After tough losses, Mt. Pleasant boys turn it up in time for playoffs

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Thursday, February 18, 2021 | 6:25 PM


Mt. Pleasant had just surrendered a six-point, fourth-quarter lead against Jeannette and took a gut-punch.

Jayhawks 32, Vikings 30.

The Vikings did not score in the final period.

That game, although nonsection, would have been a nice feather in their collective cap, but instead left them wrung out and looking for answers.

“That was our come-to-Jesus moment, if you will,” Vikings first-year boys basketball coach TJ Kravits said. “We gave away two games in the fourth quarter. The other was against Charleroi. We’re a senior team and with (senior-laden) teams, that doesn’t happen. It shouldn’t happen.”

Something must have clicked just then for Mt. Pleasant, which won three straight to move within a game of .500 at 6-7.

The reward for the team’s late-season push is a WPIAL Class 4A playoff spot. All WPIAL teams can enter the postseason this year because the district opted for an open tournament due to unbalanced records and games played — thanks, covid-19.

Mt. Pleasant toyed with opting out of the playoffs, but its play of late made the decision to go easier.

It has been an odd season for Mt. Pleasant: highs and lows, close calls and stretches of sound, team basketball. There have even been highlights to replay at the banquet: Lucas Toohey tossing the ball off the backboard to Jonas King, who two-handed a powerful dunk. The handful of fans allowed in the gym ooh-ed and aah-ed.

“Every once in a while, they’ll do something like that and I’ll say, ‘Oh my goodness’,” said Kravits, a former coach at Marion Center. “That was one of those moments.”

While the offseason lacked continuity and bonding with a new coach getting to know his players — it would be easy to chalk it up to a “covid year” — the Vikings are not making excuses.

“I think maybe the message resonated with our guys,” Kravits said. “We’re in games and competing better. I expect them to be able to close out games more.”

TJ Kravits sounds more like singer Lenny Kravitz when he talks about his team’s knack for hanging around in the fourth quarter.

“But baby, it ain’t over till it’s over …”

“We need to take better care of the ball in the fourth quarter, in those critical moments,” Kravits said. “I am big on defense. It’s about effort and mindset. And we need to make our free throws. I don’t know why that has become a problem for us.”

Mt. Pleasant, which has seven seniors, was averaging just under 50 points a game at the start of the week, while allowing 47.5. It has been outscoring teams in the fourth, which is a positive sign. And the Vikings are shooting 48% from the field in the final eight minutes of games.

“Recently we have done a great job of playing well together,” said senior guard Nate Kubasky, the team’s leading scorer with a 12.2-point average. “No one has been selfish, and we’re just willing to do what’s needed to win.”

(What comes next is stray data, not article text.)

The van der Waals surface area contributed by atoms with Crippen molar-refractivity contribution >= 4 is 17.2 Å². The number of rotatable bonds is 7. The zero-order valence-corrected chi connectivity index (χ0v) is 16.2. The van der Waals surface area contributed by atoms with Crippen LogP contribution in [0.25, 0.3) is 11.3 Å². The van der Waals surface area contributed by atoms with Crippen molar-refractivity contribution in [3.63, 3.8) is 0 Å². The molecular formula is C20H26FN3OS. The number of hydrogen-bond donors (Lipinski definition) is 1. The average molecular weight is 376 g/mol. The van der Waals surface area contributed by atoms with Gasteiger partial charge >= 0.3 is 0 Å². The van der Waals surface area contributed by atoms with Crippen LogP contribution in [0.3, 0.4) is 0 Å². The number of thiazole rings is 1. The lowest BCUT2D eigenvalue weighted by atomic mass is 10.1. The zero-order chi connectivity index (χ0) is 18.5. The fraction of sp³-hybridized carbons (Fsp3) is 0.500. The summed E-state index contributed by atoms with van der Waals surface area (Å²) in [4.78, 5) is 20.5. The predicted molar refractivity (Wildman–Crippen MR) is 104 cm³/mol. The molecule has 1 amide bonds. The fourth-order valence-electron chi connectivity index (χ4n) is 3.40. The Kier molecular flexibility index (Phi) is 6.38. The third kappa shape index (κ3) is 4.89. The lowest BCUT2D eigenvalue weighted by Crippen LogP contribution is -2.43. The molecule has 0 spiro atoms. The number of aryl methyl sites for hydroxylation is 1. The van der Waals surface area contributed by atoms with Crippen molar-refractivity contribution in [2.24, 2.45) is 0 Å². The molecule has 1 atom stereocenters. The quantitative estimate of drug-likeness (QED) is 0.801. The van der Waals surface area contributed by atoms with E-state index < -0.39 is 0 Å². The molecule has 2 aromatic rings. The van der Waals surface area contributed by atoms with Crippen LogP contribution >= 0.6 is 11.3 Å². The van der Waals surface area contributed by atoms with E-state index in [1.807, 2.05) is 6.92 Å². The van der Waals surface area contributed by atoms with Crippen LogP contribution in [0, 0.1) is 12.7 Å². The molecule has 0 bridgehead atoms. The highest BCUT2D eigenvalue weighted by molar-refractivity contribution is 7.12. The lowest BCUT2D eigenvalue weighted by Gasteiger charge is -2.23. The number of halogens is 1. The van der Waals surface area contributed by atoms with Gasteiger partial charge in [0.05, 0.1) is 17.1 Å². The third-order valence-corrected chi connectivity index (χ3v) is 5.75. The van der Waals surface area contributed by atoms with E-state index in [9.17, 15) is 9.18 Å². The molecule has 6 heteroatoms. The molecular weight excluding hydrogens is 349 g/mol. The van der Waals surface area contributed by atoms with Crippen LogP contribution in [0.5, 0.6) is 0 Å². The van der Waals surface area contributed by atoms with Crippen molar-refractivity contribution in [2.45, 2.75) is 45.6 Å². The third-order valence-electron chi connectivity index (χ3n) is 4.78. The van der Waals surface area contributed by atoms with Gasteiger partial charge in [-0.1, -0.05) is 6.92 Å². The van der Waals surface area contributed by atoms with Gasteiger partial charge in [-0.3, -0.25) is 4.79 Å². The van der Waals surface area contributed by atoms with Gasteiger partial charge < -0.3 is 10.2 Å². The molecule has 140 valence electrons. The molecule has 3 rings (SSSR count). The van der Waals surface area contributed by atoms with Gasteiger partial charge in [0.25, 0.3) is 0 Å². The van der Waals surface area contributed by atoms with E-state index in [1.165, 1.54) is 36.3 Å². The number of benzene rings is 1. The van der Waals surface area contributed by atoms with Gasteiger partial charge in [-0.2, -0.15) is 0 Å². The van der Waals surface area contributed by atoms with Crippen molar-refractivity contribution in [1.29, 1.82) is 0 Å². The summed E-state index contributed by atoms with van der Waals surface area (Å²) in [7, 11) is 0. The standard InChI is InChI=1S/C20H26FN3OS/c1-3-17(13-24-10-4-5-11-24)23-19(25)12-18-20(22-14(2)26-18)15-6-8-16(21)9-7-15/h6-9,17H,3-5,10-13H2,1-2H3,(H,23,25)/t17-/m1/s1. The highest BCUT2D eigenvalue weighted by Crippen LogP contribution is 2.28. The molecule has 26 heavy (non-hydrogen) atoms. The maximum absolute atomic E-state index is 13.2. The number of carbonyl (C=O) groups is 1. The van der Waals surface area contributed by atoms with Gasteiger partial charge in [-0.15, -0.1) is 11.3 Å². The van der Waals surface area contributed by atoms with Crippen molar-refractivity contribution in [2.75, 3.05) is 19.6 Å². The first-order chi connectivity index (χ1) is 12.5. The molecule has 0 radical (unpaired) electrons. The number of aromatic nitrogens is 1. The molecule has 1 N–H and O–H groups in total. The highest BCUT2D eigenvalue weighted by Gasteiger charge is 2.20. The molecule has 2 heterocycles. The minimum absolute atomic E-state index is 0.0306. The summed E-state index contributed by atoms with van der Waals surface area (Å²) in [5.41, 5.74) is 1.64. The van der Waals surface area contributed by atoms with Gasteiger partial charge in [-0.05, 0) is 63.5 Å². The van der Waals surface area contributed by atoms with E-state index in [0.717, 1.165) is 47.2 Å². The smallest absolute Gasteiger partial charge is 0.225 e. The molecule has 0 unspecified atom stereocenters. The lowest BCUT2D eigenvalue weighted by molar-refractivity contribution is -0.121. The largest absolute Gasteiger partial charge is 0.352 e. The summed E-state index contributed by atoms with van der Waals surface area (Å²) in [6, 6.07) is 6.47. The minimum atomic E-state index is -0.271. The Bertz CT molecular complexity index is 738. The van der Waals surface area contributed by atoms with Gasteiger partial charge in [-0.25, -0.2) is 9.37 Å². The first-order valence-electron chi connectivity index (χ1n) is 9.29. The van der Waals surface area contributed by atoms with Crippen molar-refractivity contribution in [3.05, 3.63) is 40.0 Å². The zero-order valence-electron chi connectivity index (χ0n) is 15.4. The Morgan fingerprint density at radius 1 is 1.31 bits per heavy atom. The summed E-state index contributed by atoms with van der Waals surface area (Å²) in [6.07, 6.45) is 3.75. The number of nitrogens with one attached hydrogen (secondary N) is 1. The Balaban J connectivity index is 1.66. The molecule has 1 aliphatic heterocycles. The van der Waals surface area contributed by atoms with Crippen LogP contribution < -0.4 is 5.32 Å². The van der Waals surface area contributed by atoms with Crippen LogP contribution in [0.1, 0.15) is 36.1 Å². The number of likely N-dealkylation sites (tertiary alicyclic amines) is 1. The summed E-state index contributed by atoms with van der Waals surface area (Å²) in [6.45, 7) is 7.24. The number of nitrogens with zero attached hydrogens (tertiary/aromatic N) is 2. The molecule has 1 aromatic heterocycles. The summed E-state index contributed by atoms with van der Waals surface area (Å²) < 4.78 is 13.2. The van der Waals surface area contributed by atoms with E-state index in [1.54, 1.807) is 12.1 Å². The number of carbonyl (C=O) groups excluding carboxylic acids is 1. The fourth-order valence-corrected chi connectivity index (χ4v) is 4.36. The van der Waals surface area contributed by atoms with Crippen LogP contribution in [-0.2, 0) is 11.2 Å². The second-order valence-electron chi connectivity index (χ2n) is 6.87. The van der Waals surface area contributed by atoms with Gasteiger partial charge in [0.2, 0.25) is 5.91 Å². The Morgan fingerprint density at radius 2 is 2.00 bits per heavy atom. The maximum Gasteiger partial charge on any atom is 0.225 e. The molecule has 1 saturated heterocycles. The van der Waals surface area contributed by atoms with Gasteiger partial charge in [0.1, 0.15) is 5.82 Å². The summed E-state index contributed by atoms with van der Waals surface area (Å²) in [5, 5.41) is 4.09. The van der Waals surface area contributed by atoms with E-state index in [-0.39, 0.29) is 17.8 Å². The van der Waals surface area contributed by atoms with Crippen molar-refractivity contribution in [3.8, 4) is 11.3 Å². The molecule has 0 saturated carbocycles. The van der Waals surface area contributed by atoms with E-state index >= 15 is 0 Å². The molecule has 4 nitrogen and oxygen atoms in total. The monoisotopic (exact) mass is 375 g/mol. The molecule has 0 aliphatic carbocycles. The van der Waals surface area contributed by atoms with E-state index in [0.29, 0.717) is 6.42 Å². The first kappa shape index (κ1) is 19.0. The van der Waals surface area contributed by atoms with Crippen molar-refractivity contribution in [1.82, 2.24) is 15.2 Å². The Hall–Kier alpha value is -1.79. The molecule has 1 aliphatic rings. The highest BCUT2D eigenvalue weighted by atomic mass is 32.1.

Mt. Pleasant was hard to figure early. It only scored 17 points in a season-opening blowout loss to McKeesport, dropped a 59-57 loss to Charleroi, won two in a row, then lost four straight. One of the losses was to top-ranked Belle Vernon, but the others were tight: 50-48 against South Park, and 58-54 to Elizabeth Forward.

The Vikings beat Class 6A Greensburg Salem, lost to Class 2A contender Jeannette, then beat Southmoreland, Uniontown and Derry to take over fourth place in Section 3-4A.

So, after all of that, what is Mt. Pleasant’s identity?

“We are a team that hustles you out of the gym,” Kubasky said, “We always take the extra step and sacrifice to get a shot … dish it to an open man. We finally have the chemistry we need.”

King and fellow senior Jacob Bungard (6-4) have formed a formidable frontcourt duo to complement the guards. Senior Tyler Salvatore and Toohey handle the ball.

King averages 11.5 points and 11.1 rebounds.

“I feel that everyone was sick of losing close games and continuing not to play to our potential,” King said. “In that aspect, we have definitely turned it up, so to speak. I also think our defense has significantly improved since the beginning of the season, and once you start playing good D, the scoring will follow.”

Basketball isn’t the first sport for most of the players. Four of the seniors are soccer players. King is headed to Mercyhurst to play football.

“Which helps a lot in our conditioning and athletic ability,” Kubasky said.

Kubasky did not play basketball last year. Why? He was on the wrestling team.

Toohey and Salvatore will play soccer together at Westminster.

“We don’t have a lot of basketball guys,” Kravits said. “But we have had different guys step up at different times, and that’s what you need to happen, especially in the playoffs.”

Bill Beckner Jr. is a Tribune-Review Staff Writer. You can contact Bill by email at bbeckner@triblive.com or via Twitter .

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